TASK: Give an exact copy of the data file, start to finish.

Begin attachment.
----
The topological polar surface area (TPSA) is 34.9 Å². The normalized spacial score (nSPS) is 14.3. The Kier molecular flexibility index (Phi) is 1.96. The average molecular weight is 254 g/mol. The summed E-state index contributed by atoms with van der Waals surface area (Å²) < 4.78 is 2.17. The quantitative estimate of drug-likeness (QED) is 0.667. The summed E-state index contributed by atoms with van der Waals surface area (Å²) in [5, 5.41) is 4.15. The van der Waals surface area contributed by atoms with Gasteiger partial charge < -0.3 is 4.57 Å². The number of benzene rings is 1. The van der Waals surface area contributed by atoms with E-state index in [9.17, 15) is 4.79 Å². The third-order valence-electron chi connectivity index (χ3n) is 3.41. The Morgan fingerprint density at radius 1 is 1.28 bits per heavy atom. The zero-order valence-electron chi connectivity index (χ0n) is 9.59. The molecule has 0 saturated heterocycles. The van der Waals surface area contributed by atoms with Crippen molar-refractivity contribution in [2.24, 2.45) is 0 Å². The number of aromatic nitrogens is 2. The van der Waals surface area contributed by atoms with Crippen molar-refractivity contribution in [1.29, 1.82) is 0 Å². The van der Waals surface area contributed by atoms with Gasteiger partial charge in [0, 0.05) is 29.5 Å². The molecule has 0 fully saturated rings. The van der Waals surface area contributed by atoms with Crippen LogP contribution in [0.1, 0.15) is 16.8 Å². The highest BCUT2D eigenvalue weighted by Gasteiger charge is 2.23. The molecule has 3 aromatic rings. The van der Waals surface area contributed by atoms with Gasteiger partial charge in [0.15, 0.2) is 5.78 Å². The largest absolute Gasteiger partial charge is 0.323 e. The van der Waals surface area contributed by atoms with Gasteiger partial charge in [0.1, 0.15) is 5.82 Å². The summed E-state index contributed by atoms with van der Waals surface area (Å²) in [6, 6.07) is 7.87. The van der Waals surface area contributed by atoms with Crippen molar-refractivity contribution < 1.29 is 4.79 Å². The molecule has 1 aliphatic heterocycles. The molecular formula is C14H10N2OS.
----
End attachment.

The topological polar surface area (TPSA) is 34.9 Å². The normalized spacial score (nSPS) is 14.3. The Kier molecular flexibility index (Phi) is 1.96. The average molecular weight is 254 g/mol. The summed E-state index contributed by atoms with van der Waals surface area (Å²) < 4.78 is 2.17. The quantitative estimate of drug-likeness (QED) is 0.667. The summed E-state index contributed by atoms with van der Waals surface area (Å²) in [5, 5.41) is 4.15. The van der Waals surface area contributed by atoms with Gasteiger partial charge < -0.3 is 4.57 Å². The number of benzene rings is 1. The van der Waals surface area contributed by atoms with E-state index in [9.17, 15) is 4.79 Å². The third-order valence-electron chi connectivity index (χ3n) is 3.41. The Morgan fingerprint density at radius 1 is 1.28 bits per heavy atom. The zero-order valence-electron chi connectivity index (χ0n) is 9.59. The molecule has 0 saturated heterocycles. The van der Waals surface area contributed by atoms with Crippen molar-refractivity contribution in [2.24, 2.45) is 0 Å². The number of aromatic nitrogens is 2. The van der Waals surface area contributed by atoms with Crippen molar-refractivity contribution in [1.29, 1.82) is 0 Å². The van der Waals surface area contributed by atoms with Gasteiger partial charge in [0, 0.05) is 29.5 Å². The molecule has 0 fully saturated rings. The van der Waals surface area contributed by atoms with Crippen LogP contribution in [0.1, 0.15) is 16.8 Å². The highest BCUT2D eigenvalue weighted by Gasteiger charge is 2.23. The molecule has 3 aromatic rings. The van der Waals surface area contributed by atoms with Gasteiger partial charge in [0.15, 0.2) is 5.78 Å². The largest absolute Gasteiger partial charge is 0.323 e. The van der Waals surface area contributed by atoms with Gasteiger partial charge in [0.1, 0.15) is 5.82 Å². The summed E-state index contributed by atoms with van der Waals surface area (Å²) in [6, 6.07) is 7.87. The van der Waals surface area contributed by atoms with Crippen molar-refractivity contribution < 1.29 is 4.79 Å². The molecule has 1 aliphatic heterocycles. The molecular formula is C14H10N2OS.